Through the Valleys - PushTheWinButton's Vanilla Plus Modding Guide
Posted 12 June 2021 - 03:14 PM
also the link attached to "Oblivion Display Tweaks" sends you to this guide instead of the Display Tweaks mod page, at least for me
Posted 12 June 2021 - 04:10 PM
I've tried to fathom MOO before, but it has over 1200 scripts and many INIs and I don't have that kind of time haha. Every single feature of MOO is fully scripted, so it's a bit of a nightmare when it comes to compatibility. People don't realise that because they usually only check for conflicts with xEdit, which can only detect hard edits. You'd literally need to read every script to see exactly what it does and how. I also made Ascension because I wanted something more vanilla and simple.
Of topic, but we actually talk quite a bit in New Vegas modding circles about the 'old way' of making mods using hard edits rather than heavy scripting. We consider it better practice because it futureproofs mods by allowing people to easily modify and patch them with xEdit With scripted mods, only the author really fully understands what everything does.
Edited by PushTheWinButton, 12 June 2021 - 04:15 PM.
Posted 12 June 2021 - 05:56 PM
Edited by zymurgy65, 12 June 2021 - 05:57 PM.
Posted 12 June 2021 - 05:58 PM
I tried in all these years hundreds of mods in dozens of different combinations, and one of the few which NEVER gave me any compatibility problems is MOO. If you would take your time to read the "many INIs" (which are perfectly commented, explaining each and every single setting, even the names of each INI is self-explanatory), you would realize not only that you can turn on or off ANY feature of MOO, but also that MOO does that for you when detects a HUGE number of popular mods (going from other overhauls, through magic mods, to combat mods, just to name few).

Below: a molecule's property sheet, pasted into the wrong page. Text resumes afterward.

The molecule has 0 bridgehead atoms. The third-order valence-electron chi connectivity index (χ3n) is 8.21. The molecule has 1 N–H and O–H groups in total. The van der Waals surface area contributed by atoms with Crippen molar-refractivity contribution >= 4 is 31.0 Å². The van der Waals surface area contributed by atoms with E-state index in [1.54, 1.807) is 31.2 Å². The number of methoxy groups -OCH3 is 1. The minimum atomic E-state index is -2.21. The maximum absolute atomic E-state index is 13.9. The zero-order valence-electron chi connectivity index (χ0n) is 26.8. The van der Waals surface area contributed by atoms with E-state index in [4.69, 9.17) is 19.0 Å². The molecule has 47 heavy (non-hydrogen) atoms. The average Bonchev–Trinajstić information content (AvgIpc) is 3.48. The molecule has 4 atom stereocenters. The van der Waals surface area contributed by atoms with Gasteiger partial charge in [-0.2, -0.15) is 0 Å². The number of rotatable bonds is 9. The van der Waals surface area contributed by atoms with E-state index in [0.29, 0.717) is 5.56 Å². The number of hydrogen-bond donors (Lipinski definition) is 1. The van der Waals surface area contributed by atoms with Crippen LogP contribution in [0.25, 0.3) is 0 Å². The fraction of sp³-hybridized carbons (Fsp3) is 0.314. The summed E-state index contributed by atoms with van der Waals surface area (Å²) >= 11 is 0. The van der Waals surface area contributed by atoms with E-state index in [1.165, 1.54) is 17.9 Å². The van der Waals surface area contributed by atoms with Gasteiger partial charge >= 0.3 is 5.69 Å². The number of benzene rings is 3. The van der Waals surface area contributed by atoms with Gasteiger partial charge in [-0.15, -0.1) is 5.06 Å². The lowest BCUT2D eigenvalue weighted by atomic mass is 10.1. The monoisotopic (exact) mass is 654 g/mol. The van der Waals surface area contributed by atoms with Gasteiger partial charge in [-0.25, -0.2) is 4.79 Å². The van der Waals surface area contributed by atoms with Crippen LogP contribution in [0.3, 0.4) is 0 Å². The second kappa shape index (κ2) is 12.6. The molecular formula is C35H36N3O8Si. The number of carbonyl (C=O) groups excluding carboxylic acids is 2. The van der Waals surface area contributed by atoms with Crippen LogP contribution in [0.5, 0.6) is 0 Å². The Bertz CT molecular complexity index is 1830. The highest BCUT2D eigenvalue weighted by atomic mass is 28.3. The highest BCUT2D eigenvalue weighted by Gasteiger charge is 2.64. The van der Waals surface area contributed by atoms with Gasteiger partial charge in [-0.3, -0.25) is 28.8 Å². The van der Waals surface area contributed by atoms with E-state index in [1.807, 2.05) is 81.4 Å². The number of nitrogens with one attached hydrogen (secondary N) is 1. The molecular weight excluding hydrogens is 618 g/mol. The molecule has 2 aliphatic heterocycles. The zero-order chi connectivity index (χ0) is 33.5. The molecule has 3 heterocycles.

Also, honestly, calling Wrye Bash a "legacy mod manager" or stating that is outdated is totally false (last update was a couple of days ago FYI). You should also note on the description page that your downloadable patch is just recycling some of the most popular tweaks present in WB Bashed Patch (which can apply those tweaks and do much more than that). The only really advantage that I see in using MO2 is the virtual folder technology, which at the same time I see as a kind of obstacle to new players/modders (Oblivion mods comment sections are literally full of people not managing to set up MO properly, I see the same problem afflicting Morrowind players as well...).
And about TES4Edit, you omit completely one of its main uses: cleaning mods from ITMs and UDRs. I donÄt think is something you should skip speaking about.
Edited by starlessmao81ac, 12 June 2021 - 06:00 PM.
Posted 12 June 2021 - 06:46 PM